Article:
Sussex Neuroscience

Dr Jenny Bosten

Jenny Bosten

Ecological strategies of colour vision

Human colour vision has developed to suit a particular visual niche. For example, the middle- and long-wavelength sensitive photopigments that are critical for distinguishing red and green colour differences evolved in old world primates about 30 million years ago, to allow them to detect ripe fruit on a background of foliage.

In the modern human population, there are a variety of common genetic polymorphisms of genes for the middle- and long-wavelength sensitive opsins that confer different colour apparatus (Sharpe et al. 1999), leading to anomalous trichromacy, variation in colour vision within the normal range, and putative human tetrachromacy (Jordan et al. 2010). What the selective pressure is that has maintained the polymorphisms in the population is an unanswered question.

The PhD project would use a variety of techniques including modeling of the colour visual system’s response to natural scenes, genetic analysis, and psychophysical experiments, to explore the ecological niches that may give each different phenotype the advantages that maintain it in the population. Another possible direction would be to investigate the genetic variation in OPN1SW and its functional significance. Such variation may lead to individual differences in the peak sensitivity of the short-wavelength sensitive cones, with consequences for colour vision that have not yet been explored.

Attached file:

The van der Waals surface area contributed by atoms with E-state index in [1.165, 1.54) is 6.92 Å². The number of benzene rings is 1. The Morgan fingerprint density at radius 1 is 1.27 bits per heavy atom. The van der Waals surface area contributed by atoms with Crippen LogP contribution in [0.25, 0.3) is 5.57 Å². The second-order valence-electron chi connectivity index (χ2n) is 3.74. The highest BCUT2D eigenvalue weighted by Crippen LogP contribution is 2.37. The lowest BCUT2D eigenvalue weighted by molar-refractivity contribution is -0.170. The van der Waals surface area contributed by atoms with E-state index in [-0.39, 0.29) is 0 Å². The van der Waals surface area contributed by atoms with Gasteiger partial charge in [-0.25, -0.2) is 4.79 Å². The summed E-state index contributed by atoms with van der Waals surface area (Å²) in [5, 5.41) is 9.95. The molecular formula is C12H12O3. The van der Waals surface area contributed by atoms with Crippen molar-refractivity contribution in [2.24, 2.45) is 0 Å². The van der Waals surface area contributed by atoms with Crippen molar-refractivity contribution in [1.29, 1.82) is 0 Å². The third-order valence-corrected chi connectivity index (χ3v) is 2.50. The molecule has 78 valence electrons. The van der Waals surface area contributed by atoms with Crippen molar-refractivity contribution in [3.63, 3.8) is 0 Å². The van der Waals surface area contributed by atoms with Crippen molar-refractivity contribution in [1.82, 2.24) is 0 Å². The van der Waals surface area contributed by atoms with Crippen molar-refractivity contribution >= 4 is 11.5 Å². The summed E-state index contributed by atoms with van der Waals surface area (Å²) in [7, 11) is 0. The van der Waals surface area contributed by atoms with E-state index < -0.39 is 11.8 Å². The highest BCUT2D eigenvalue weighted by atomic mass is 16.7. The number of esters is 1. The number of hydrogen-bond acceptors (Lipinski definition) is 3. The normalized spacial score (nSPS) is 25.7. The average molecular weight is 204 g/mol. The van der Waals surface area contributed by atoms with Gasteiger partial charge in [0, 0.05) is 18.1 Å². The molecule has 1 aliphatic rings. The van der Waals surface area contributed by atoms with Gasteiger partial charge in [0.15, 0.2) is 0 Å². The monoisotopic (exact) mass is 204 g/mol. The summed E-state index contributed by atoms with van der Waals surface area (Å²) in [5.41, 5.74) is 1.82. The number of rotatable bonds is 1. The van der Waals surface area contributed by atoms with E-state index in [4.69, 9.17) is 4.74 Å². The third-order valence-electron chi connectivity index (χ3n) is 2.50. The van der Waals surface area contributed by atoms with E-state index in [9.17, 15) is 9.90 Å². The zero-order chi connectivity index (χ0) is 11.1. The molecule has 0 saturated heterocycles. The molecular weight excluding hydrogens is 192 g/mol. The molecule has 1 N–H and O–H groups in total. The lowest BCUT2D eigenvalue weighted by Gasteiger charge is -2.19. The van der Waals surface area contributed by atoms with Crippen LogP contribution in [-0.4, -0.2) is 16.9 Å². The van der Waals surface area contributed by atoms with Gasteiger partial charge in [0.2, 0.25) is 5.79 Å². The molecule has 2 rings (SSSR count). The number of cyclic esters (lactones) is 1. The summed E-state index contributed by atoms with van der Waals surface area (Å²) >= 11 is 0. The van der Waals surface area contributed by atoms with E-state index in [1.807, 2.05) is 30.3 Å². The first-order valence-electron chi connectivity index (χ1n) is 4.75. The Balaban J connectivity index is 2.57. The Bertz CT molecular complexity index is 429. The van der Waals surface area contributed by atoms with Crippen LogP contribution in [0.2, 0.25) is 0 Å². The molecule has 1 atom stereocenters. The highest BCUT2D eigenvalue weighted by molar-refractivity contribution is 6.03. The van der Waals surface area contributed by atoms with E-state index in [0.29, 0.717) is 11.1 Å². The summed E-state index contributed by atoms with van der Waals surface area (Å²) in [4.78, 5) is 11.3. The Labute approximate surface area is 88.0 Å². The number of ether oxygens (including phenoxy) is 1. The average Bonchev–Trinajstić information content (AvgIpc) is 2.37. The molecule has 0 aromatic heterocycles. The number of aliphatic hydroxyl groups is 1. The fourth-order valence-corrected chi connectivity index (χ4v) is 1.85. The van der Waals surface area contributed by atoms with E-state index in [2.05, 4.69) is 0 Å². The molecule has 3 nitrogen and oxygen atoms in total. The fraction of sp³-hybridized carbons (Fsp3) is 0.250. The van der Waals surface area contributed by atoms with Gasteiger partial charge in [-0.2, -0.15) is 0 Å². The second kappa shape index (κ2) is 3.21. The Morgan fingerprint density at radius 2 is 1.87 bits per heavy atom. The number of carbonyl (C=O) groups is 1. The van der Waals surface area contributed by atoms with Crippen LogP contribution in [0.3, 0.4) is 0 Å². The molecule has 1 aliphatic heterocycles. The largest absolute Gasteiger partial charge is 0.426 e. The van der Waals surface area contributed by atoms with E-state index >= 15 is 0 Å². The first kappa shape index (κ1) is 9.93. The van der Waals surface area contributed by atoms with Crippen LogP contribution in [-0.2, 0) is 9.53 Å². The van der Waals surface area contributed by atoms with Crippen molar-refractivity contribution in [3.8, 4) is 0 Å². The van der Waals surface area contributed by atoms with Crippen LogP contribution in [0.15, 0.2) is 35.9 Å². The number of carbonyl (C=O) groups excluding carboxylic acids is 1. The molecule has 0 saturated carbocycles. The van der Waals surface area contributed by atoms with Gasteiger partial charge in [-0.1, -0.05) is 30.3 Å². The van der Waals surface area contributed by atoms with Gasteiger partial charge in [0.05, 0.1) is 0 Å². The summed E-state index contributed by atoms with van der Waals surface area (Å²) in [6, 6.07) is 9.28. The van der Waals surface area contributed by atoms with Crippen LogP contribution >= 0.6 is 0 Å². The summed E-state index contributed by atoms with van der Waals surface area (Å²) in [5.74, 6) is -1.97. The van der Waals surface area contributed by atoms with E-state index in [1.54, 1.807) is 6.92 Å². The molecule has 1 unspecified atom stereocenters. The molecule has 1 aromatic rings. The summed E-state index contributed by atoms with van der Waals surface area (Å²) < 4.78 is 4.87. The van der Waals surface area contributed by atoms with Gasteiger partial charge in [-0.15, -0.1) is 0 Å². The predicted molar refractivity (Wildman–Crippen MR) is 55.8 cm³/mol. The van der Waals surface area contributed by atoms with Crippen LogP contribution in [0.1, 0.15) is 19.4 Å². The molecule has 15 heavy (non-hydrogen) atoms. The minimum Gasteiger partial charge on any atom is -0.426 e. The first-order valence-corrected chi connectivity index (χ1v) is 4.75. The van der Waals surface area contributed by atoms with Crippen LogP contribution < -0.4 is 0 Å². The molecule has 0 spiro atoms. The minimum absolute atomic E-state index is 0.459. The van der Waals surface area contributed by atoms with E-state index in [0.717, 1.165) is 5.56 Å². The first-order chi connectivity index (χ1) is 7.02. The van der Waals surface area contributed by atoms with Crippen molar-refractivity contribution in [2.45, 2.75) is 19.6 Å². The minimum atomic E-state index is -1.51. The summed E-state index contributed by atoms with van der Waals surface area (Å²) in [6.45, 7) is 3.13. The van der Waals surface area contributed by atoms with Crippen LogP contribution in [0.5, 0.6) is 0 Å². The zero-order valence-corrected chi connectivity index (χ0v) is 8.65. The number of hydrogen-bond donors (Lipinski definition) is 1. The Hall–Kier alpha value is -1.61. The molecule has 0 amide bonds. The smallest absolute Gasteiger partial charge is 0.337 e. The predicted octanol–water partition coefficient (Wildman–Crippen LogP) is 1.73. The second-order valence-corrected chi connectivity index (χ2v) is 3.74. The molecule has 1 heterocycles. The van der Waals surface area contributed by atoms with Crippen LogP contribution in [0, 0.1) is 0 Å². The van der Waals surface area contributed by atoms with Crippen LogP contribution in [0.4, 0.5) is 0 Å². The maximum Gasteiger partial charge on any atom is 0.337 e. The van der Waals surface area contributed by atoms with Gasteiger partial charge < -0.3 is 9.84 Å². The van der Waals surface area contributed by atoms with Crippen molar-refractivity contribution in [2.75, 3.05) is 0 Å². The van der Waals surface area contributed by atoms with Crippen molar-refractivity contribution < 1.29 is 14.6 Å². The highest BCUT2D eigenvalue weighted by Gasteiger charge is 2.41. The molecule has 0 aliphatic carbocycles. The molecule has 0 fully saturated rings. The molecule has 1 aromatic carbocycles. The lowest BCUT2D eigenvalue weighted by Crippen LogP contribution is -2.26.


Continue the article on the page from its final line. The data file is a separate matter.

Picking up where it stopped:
Jenny Bosten’s lab uses psychophysical techniques to measure visual performance, analyses natural scenes, and investigates individual differences at a genetic level from DNA samples. Anna Franklin (co-supervisor) has expertise in colour, EEG, cross-cultural studies and developmental psychophysics.

Selected references

(For a full list of publications and more details about the lab, see Jenny Bosten's homepage.)

Regan B. C., Julliot C., Simmen B., Vienot F., Chrles-Dominique P. and Mollon J. D. (2001) “Fruits, foliage and the evolution of primate colour vision”, Proceedings of the Royal Society of London, Series B, 356, 229-283.
Jordan G., Deeb S., Bosten J. M. and Mollon J. D. (2010) “The dimensionality of color vision in carriers of anomalous trichromacy”, Journal of Vision, 10(12).
Sharpe L. T., Stockman A., Jägle, H. and Nathans, J. (1999) Opsin genes, cone photopigments, color vision and colorblindness. Chapter 1. In Gegenfurtner, K. and Sharpe, T. T. (eds), Color Vision: From Genes to Perception. Cambridge University Press, Cambridge, pp. 3–52.